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Insufficient time has elapst properly to report on the actual workings of this measure.
Quoting from Dr. Thomas A. Storey, state inspector of physical training, “The administration of this law is a function of the regents of the University of the State of New York, that is, of the State Department of Education. A Bureau of Physical Training has been establisht as a subdivision of the state military commission. The state inspector of physical training, the chief officer of the bureau, is required, in accordance with the law, to observe and inspect the work and methods described under the provisions of the education law relating to physical training. The state law in New York also provides that all public schools in the state employing teachers of physical training, qualified and duly licenst under the regulations of the regents, may receive financial support from the state to the extent of half the salary of each teacher so employed, provided that half the salary does not exceed $600."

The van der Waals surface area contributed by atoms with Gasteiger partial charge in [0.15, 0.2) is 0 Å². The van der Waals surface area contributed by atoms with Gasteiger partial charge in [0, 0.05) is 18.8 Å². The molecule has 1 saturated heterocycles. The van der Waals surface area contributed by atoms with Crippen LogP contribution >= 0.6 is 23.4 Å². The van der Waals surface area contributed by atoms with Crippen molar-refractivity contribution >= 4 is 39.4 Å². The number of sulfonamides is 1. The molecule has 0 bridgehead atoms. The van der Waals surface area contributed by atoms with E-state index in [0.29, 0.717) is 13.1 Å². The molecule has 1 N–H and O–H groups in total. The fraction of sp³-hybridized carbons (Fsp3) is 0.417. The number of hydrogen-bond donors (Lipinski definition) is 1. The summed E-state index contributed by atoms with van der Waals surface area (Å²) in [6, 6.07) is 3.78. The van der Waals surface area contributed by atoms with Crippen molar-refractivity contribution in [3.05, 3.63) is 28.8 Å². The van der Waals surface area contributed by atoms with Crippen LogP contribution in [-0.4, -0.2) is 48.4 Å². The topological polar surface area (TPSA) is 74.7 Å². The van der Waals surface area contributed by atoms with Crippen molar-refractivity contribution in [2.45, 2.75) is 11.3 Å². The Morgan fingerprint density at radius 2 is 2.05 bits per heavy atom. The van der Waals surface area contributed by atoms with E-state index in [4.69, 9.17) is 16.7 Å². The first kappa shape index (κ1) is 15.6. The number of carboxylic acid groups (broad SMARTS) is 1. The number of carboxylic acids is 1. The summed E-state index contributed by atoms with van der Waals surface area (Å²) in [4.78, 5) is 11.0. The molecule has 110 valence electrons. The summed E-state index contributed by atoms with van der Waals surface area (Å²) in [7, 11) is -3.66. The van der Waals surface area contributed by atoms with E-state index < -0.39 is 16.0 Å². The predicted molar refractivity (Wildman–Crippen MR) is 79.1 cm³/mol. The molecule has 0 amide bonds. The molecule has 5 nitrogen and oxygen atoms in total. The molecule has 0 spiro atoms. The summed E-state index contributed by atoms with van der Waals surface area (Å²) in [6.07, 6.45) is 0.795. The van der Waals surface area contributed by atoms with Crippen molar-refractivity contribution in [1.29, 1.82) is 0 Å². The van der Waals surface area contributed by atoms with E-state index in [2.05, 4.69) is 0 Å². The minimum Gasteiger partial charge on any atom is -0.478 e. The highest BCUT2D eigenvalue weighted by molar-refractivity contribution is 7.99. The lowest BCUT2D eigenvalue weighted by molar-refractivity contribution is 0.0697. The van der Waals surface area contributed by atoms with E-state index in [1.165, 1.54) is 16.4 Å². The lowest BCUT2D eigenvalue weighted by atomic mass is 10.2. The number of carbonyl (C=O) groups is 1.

At the last session of the legislature the sum of $60,000 was appropriated for the purpose of enabling the Department of Education of the state of New York to provide for the supervision and special instruction in physical training of teachers of other subjects who are assigned or designated as required by law to give instruction in physical training. This has special reference to rural teachers. The regents' rules already prescribe qualifications for teachers of physical training: the completion of an approved four-year high-school course, and subsequent thereto the completion of an approved two-year professional course in physical training.
At the instigation of Dr. Thomas E. Finegan, deputy commissioner of education, the legislature provided for the coming year a teacher of health subjects for the state normal schools and the state college for teachers. This also goes to the root of the matter in requiring each teacher who holds a normal diploma to have received instruction in the fundamentals of health and physical training. Obviously, a teacher of health subjects should be a trained nurse with a broad education and a personality which shall itself commend her subject.